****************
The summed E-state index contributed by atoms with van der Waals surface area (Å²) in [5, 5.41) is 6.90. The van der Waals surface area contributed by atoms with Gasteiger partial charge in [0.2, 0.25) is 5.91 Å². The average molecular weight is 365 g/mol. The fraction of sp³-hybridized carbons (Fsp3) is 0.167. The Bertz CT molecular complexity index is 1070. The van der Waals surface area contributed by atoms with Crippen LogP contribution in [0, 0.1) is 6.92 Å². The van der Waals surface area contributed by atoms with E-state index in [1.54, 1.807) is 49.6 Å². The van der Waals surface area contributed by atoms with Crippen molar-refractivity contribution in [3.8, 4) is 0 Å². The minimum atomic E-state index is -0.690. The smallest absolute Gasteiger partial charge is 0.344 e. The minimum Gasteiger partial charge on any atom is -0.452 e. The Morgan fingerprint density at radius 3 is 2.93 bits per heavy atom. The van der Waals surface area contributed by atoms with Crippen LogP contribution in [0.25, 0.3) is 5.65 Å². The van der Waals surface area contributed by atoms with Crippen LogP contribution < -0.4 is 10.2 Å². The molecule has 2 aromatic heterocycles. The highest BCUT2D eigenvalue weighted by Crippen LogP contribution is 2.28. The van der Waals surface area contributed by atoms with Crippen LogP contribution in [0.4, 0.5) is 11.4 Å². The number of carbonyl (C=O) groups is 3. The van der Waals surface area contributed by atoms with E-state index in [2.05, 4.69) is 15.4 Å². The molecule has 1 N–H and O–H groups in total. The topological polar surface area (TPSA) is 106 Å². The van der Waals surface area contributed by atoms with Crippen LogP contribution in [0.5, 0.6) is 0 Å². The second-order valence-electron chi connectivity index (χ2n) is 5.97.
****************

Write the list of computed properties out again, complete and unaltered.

The summed E-state index contributed by atoms with van der Waals surface area (Å²) in [5, 5.41) is 6.90. The van der Waals surface area contributed by atoms with Gasteiger partial charge in [0.2, 0.25) is 5.91 Å². The average molecular weight is 365 g/mol. The fraction of sp³-hybridized carbons (Fsp3) is 0.167. The Bertz CT molecular complexity index is 1070. The van der Waals surface area contributed by atoms with Crippen LogP contribution in [0, 0.1) is 6.92 Å². The van der Waals surface area contributed by atoms with E-state index in [1.54, 1.807) is 49.6 Å². The van der Waals surface area contributed by atoms with Crippen molar-refractivity contribution in [3.8, 4) is 0 Å². The minimum atomic E-state index is -0.690. The smallest absolute Gasteiger partial charge is 0.344 e. The minimum Gasteiger partial charge on any atom is -0.452 e. The Morgan fingerprint density at radius 3 is 2.93 bits per heavy atom. The van der Waals surface area contributed by atoms with Crippen LogP contribution in [0.25, 0.3) is 5.65 Å². The van der Waals surface area contributed by atoms with Crippen LogP contribution < -0.4 is 10.2 Å². The molecule has 2 aromatic heterocycles. The highest BCUT2D eigenvalue weighted by Crippen LogP contribution is 2.28. The van der Waals surface area contributed by atoms with Crippen LogP contribution in [0.4, 0.5) is 11.4 Å². The number of carbonyl (C=O) groups is 3. The van der Waals surface area contributed by atoms with E-state index in [2.05, 4.69) is 15.4 Å². The molecule has 1 N–H and O–H groups in total. The topological polar surface area (TPSA) is 106 Å². The van der Waals surface area contributed by atoms with Crippen LogP contribution in [0.5, 0.6) is 0 Å². The second-order valence-electron chi connectivity index (χ2n) is 5.97.